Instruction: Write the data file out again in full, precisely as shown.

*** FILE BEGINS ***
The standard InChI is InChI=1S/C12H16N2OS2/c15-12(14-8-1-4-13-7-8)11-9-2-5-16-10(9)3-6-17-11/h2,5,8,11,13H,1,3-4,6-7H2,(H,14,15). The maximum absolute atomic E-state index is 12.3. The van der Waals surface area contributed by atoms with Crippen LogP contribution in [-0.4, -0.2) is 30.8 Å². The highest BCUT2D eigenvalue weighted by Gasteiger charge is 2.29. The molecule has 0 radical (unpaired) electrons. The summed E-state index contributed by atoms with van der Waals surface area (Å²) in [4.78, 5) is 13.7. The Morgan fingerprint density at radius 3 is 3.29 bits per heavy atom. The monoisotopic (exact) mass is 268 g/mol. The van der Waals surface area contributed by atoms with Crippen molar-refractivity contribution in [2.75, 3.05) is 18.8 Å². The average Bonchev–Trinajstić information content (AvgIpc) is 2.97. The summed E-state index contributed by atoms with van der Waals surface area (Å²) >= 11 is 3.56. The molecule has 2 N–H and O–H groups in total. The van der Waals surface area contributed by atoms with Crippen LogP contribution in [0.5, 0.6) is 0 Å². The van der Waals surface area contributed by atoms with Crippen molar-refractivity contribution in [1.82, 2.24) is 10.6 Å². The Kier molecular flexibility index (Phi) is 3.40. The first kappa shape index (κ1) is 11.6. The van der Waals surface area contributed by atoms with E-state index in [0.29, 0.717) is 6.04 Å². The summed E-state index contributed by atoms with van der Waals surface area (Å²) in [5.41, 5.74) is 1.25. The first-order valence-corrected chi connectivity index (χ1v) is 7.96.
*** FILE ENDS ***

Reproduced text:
The standard InChI is InChI=1S/C12H16N2OS2/c15-12(14-8-1-4-13-7-8)11-9-2-5-16-10(9)3-6-17-11/h2,5,8,11,13H,1,3-4,6-7H2,(H,14,15). The maximum absolute atomic E-state index is 12.3. The van der Waals surface area contributed by atoms with Crippen LogP contribution in [-0.4, -0.2) is 30.8 Å². The highest BCUT2D eigenvalue weighted by Gasteiger charge is 2.29. The molecule has 0 radical (unpaired) electrons. The summed E-state index contributed by atoms with van der Waals surface area (Å²) in [4.78, 5) is 13.7. The Morgan fingerprint density at radius 3 is 3.29 bits per heavy atom. The monoisotopic (exact) mass is 268 g/mol. The van der Waals surface area contributed by atoms with Crippen molar-refractivity contribution in [2.75, 3.05) is 18.8 Å². The average Bonchev–Trinajstić information content (AvgIpc) is 2.97. The summed E-state index contributed by atoms with van der Waals surface area (Å²) >= 11 is 3.56. The molecule has 2 N–H and O–H groups in total. The van der Waals surface area contributed by atoms with Crippen LogP contribution in [0.5, 0.6) is 0 Å². The van der Waals surface area contributed by atoms with Crippen molar-refractivity contribution in [1.82, 2.24) is 10.6 Å². The Kier molecular flexibility index (Phi) is 3.40. The first kappa shape index (κ1) is 11.6. The van der Waals surface area contributed by atoms with E-state index in [0.29, 0.717) is 6.04 Å². The summed E-state index contributed by atoms with van der Waals surface area (Å²) in [5.41, 5.74) is 1.25. The first-order valence-corrected chi connectivity index (χ1v) is 7.96.